11. 11. Kotowicz J, Brzęczek M. Analysis of increasing efficiency of modern combined cycle power plant: A case study. Energy. 2018;153(C):90-99
  12. 12. United Nations. Water for Food (UNCTAD). 2011. n°4
  13. 13. Hamdi Y. Frequency analysis of droughts using historical information—New approach for probability plotting position: Exceedance probability. International Journal of Global Warming. 2011;3(1/2)
  14. 14. Bahir M, Chkir N, Trabelsi R, Friha HA, Zouari K, Chammati H. Hydro-geochemical behaviour of two coastal aquifers under severe climatic and human constraints: Comparative study between Essaouira basin in Morocco and Jeffara basin in Tunisia. International Journal of Hydrology Science and Technology. 2012;2(1):75-100
  15. 15. Shahzad MW, Ng KC, Thu K, Saha BB, Chun WG. Multi effect desalination and adsorption desalination (MEDAD): A hybrid desalination method. Applied Thermal Engineering. 2014;72:289-297
  16. 16. Shahzad MW, Ng KC. An improved multi-evaporator adsorption desalination cycle for GCC countries. Energy Technology. 2017. DOI: 10.1002/ente.201700061
  17. 17. Wonham J. Ocean cities: Environmental aspects. La Houille Blanche. 1995;8:60-62
  18. 18. Bessenasse M. Evaluation du coût des produits chimiques utilisés dans trois stations de dessalement du littoral algérois. La Houille Blanche. 2009;3:138-147
  19. 19. Skliris N, Zika JD, Herold L, Josey SA, Marsh R. Mediterranean Sea water budget long-term trend inferred from salinity observations. Climate Dynamics. 2018;51:2857-2876. DOI: 10.1007/s00382-017-4053-7
  20. 20. Ibrahim HD, Xue P, Eltahir EAB. Multiple salinity equilibria and resilience of Persian/Arabian Gulf Basin salinity to brine discharge. Frontiers in Marine Science. 2020. DOI: 10.3389/fmars.2020.00573
  21. 21. Verdier J, Viollet P-L. Les tensions sur l’eau en Europe et dans le bassin méditerranéen: Des crises de l’eau d’ici 2050. La Houille Blanche. 2015;6:102-107
  22. 22. EI-Gheriani AM. The great man-made river project. La Houille Blanche. 2003;1:99-101
  23. 23. Sustainable Business. First solar desalination plant will serve California farmers. 2014. Available from: ers-52988/
  24. 24. The Guardian. Water-smart farming: How hydroponics and drip irrigation are feeding Australia. 2017. Available from:
  25. 25. Cleantechnica. Can solar thermal desalination make sustainable agriculture possible? 2014. Available from:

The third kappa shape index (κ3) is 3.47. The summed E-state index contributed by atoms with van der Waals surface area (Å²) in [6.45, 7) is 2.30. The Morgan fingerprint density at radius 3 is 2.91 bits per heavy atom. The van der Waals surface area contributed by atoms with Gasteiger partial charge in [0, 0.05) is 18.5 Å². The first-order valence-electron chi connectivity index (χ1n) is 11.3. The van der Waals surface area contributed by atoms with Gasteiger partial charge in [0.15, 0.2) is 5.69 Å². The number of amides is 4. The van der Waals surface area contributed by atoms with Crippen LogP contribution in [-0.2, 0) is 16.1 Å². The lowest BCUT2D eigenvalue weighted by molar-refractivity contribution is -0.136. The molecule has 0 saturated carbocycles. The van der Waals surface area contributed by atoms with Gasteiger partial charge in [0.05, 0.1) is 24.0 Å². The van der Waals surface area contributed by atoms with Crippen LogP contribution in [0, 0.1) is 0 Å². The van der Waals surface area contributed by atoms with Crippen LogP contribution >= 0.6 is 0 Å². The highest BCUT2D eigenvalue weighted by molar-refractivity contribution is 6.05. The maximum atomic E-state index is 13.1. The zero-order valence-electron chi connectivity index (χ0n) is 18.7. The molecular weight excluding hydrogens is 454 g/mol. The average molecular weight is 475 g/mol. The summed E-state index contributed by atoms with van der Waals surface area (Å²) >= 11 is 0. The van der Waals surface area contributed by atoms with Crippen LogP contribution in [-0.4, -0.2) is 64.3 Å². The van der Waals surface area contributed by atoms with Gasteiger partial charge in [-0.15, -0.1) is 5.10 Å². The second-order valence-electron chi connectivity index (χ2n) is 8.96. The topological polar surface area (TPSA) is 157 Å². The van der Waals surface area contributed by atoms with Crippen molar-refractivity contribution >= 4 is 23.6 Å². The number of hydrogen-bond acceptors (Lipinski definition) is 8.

26. 26. Inhabitat. Australian desert farm grows 17,000 metric tons of vegetables with just seawater and sun. 2016. Available from:
  27. 27. Lafforgue M. Supplying water to a water-stressed city: Lessons from Windhoek. La Houille Blanche. 2016;4:40-47
  28. 28. Council Development Assessment Panel Agenda Meeting #123. Port Augusta City Council. 2014 [Accessed: 12 August 2014]
  29. 29. Government of South Australia. Focus—South Australian Major Developments. 2015. p. 44
  30. 30. Barraque B, Isnard L, Souriau J. European urban water crisis: The management dimension. La Houille Blanche. 2017;2:27-34
  31. 31. Renew Economy. Solar and seawater turn desert into a greenhouse. 2013. Available from:
  32. 32. Earthtechling. Solar desalination to tramp up in California. EarthTechling. 2015. Available from:
  33. 33. Forbes. WaterFX sees solar desalination as one way to address the world’s water problem. 2014. Available from:
  34. 34. Babillot P, Le Lourd P. Is there a water market? La Houille Blanche. 2000;2:39-54
  35. 35. Fichtner. Desalination using renewable energy part II final report. MENA Regional Water Outlook. 2011
  36. 36. La Société Hydrotechnique de France. De l’avenir en général et de l’eau en particulier. La Houille Blanche. 1998;2:25-26
  37. 37. Loudière D, Gourbesville P. Rapport mondial des Nations Unies sur la mise en valeur des ressources en eau 2020: L’eau et les changements climatiques. La Houille Blanche. 2020;3:76-81
  38. 38. Dunglas J. La technique peut-elle tout résoudre? La Houille Blanche. 2000;2:29-38
  39. 39. Ghaffour N, Missimer T, Amy G. Technical review and evaluation of the economics of water desalination: Current and future challenges for better water supply sustainability. Desalination. 2013;309:197-207. DOI: 10.1016/j.desal.2012.10.015
  40. 40. Margat J. Combien d’eau utilise-t-on et use-t-on? Pour quoi faire? La Houille Blanche. 2000;2:12-28
  41. 41. Esmaeilion F. Hybrid renewable energy systems for desalination. Applied Water Science. 2020;10:84. DOI: 10.1007/s13201-020-1168-5
  42. 42. Wiesman R. IDA desalination inventory. Desalination & Water Reuse Quarterly. 2003;12(3):10-13
  43. 43. Miri R, Chouikhi A. Ecotoxicological marine impacts from seawater desalination plants. Desalination. 2005;182(1-3):403-410. DOI: 10.1016/j.desal.2005.02.034
  44. 44. Cabrera E, Estrela T, Lora J. Desalination in Spain. Past, present and future. La Houille Blanche. 2019;1:85-92
  45. 45. Daghari I, Zarroug MR. Concepts review of solar desalination technologies for irrigation: Bibliographic review. Journal of New Sciences: Agriculture and Biotechnology. 2020;71(3):4319-4326
  46. 46. Daghari I, El Zarroug M-R, Muanda C, Shanak N. Best irrigation scheduling way with saline water and desalinated water: Field experiments. La Houille Blanche. 2020;4:72-74

Written By

Issam Daghari

Submitted: 04 May 2021 Reviewed: 30 August 2021 Published: 01 June 2022